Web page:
I've visited that Community Wealth site many times, though I haven't paid a great deal of attention to the Cooperatives portion of the site (as you can see, it's a bit of an umbrella site, not just focused on cooperatives, and I've spent much more time in their CDC materials).  I'd be interested to see the stories behind some of those cooperatives because they do seem like they're a little bit more capital-intensive (requiring land and equipment) than I usually think of as being viable candidates for cooperative models.

 

But you still aren't going to get a workers' cooperative together to run a steel mill or a nuclear power plant or a transcontinental railroad.

Share this post


Link to post
Share on other sites
On 12/1/2019 at 3:21 PM, Cavalier Attitude said:

What are some examples of worker co-operatives in Ohio?

 

Many socialists (Richard Wolff especially) push worker co-ops as their desired future.

 

Chillicothe and Cincinnati both had co-op grocery stores that have closed in the past few years.

Share this post


Link to post
Share on other sites
35 minutes ago, Gramarye said:

In more traditional senses, professional firms (law firms, accounting firms, etc.) tend to be organized on a semi-cooperative model (owned by the partners).

 

Depending on how you view it, credit unions are at least a partially cooperative form of financial institution (no shareholders other than the depositors, who get "shares" for every dollar deposited).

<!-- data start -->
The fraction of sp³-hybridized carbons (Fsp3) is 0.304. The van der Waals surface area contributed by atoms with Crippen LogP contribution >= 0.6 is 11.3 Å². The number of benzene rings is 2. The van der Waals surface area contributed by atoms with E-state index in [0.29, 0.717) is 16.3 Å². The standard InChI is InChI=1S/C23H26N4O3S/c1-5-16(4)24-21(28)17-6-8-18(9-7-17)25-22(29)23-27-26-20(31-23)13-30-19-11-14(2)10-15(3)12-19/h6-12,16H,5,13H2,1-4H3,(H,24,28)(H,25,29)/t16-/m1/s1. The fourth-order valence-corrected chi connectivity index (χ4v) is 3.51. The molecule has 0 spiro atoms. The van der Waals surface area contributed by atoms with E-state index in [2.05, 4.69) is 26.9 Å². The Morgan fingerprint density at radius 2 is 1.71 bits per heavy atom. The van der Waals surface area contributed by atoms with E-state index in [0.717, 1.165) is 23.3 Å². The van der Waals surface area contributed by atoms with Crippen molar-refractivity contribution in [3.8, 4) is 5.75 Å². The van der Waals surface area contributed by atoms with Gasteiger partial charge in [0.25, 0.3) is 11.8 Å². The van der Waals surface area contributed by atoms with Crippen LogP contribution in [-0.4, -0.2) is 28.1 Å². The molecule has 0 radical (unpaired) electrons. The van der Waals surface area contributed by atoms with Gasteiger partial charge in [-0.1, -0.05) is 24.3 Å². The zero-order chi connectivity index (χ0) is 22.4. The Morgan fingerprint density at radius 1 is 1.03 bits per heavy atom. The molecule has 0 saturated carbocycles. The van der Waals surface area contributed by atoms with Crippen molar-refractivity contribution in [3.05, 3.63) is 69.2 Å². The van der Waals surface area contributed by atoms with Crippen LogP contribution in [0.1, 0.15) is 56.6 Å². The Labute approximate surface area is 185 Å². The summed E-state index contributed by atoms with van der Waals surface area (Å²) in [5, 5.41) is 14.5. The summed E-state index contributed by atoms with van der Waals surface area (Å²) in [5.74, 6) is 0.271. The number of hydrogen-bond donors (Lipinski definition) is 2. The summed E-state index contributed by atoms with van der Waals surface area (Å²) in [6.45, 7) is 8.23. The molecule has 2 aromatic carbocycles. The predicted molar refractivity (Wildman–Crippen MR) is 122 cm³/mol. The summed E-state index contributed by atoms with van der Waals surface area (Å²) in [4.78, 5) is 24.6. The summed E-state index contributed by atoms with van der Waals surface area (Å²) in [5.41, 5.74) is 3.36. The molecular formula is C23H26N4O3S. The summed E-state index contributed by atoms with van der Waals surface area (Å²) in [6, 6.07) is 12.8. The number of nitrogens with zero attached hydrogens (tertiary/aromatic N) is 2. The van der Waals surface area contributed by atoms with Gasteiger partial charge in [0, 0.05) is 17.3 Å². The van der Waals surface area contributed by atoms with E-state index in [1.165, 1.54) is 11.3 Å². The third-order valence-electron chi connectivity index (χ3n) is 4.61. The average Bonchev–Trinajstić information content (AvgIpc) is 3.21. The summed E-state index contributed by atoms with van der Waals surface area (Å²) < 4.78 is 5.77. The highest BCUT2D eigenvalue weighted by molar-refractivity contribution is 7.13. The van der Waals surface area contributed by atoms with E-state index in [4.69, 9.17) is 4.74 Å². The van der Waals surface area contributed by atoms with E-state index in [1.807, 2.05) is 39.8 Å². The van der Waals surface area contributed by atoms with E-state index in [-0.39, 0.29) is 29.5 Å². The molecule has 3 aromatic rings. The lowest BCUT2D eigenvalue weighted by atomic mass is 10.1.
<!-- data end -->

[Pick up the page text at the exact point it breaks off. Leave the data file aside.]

The central difficulty of the cooperative model is access to capital.  Because they cannot raise equity in the traditional sense, they are limited to debt financing, along with perhaps some less orthodox methods like taking customer contributions for prepayments on services (barely qualifies as raising capital at all).  Professional firms can operate in this vein because the main thing they "sell" is the services of their people; the business model does not require maintaining massive long-term capital investments.

 

I've visited that Community Wealth site many times, though I haven't paid a great deal of attention to the Cooperatives portion of the site (as you can see, it's a bit of an umbrella site, not just focused on cooperatives, and I've spent much more time in their CDC materials).  I'd be interested to see the stories behind some of those cooperatives because they do seem like they're a little bit more capital-intensive (requiring land and equipment) than I usually think of as being viable candidates for cooperative models.

 

But you still aren't going to get a workers' cooperative together to run a steel mill or a nuclear power plant or a transcontinental railroad.


Law firms don't really count since the non-partners have no voting power or ownership (and the work at the bottom of the totem pole tends to be long and miserable). Credit unions are a partial form, I'd agree. The largest scale worker co-op is probably Mondragon Corp in Spain, and they are worker-owned but not worker-managed. https://en.wikipedia.org/wiki/Mondragon_Corporation

 

Financing is a real problem but there are increasingly better solutions. There are institutions and products that deal with this problem: https://medium.com/fifty-by-fifty/are-cooperatives-really-so-difficult-to-finance-3adec81c70a8 Wolff advocates for governments to subsidize co-ops, arguing that we already provide subsidies for plenty of other private enterprises, so why not co-ops as well.